Movingly written, this is a sad but not a dismal story, given Shell's resilient personality and the support she gets from a generous-hearted priest. This debut novel is a fine and memorable achievement: it never sells its characters short and always stays close to what was thought to have happened at the time -- Nick Tucker Independent It's a beautifully written, lyrical story -- Tony Bradman PEN In a densely woven tapestry of poetic language, sensations, and childhood experience, Dowd's characters stumble through life, bewildered and bereaved, reviving feelings and emotions that are most usually pushed into the back recesses of the mind -- Jamila Gavin Guardian This story is told with the innocence and naivety of a young girl and leaves the reader to feel the true emotion behind it. This story will have you hooked; you will go through the usual emotions a well-written book should stir up - laughter, sadness, anger, and compassion Irish Post A superb first novel, beautifully written, deeply moving and full of heartbreak. Siobhan Dowd writes without judgement but with enormous sympathy and understanding -- Julia Eccleshare Love Reading 4 Kids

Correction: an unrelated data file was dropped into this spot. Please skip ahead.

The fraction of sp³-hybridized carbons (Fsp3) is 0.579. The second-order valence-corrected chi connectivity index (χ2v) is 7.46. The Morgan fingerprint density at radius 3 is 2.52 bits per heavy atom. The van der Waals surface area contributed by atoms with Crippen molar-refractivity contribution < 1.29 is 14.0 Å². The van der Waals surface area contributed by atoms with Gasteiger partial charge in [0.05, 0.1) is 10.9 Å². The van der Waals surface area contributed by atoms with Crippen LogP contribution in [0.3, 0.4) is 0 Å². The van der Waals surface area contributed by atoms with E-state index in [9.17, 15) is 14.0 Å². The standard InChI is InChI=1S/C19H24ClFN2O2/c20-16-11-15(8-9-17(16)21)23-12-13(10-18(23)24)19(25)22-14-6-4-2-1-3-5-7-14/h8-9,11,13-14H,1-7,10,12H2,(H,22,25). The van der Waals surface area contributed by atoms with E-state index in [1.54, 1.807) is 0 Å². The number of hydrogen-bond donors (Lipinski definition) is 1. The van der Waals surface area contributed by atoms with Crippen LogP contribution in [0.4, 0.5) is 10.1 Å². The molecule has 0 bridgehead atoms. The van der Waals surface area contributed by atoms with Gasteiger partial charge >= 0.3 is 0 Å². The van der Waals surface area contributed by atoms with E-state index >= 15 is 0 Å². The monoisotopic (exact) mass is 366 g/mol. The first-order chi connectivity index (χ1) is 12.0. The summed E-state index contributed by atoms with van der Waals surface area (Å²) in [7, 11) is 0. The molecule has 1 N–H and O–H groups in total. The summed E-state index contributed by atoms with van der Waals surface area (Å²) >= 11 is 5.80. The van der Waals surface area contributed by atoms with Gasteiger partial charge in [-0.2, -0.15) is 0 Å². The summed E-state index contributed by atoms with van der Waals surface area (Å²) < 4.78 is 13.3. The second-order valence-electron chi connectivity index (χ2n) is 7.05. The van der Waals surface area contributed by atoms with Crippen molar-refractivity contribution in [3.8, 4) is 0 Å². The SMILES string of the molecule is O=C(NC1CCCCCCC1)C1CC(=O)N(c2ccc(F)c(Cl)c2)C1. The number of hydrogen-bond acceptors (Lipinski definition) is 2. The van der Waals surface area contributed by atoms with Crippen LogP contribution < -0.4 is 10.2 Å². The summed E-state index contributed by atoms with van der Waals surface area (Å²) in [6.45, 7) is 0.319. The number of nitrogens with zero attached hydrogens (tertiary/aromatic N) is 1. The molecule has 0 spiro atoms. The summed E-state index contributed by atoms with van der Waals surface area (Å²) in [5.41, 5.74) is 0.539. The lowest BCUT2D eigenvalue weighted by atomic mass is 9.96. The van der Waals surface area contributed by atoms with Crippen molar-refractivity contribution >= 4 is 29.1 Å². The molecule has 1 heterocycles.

About the Author

Siobhan Dowd

'The protagonists in my stories aren’t human rights heroes in the conventional sense. They are ordinary people living in England and Ireland who find extraordinary ways to overcome the difficulties in their lives and for me that’s the essence of any good story: it’s where the ordinary meets the extraordinary.' – Siobhan Dowd

'In 2007 Siobhan Dowd was voted one of the twenty-five British writers for the future (only three were children’s writers). Everybody should read her.' –David Fickling, the author's publisher

Siobhan Dowd was born in London to Irish parents. She spent much of her youth visiting the family cottage in Aglish, County Waterford, and later the family home in Wicklow Town and went on to study Classics at Oxford.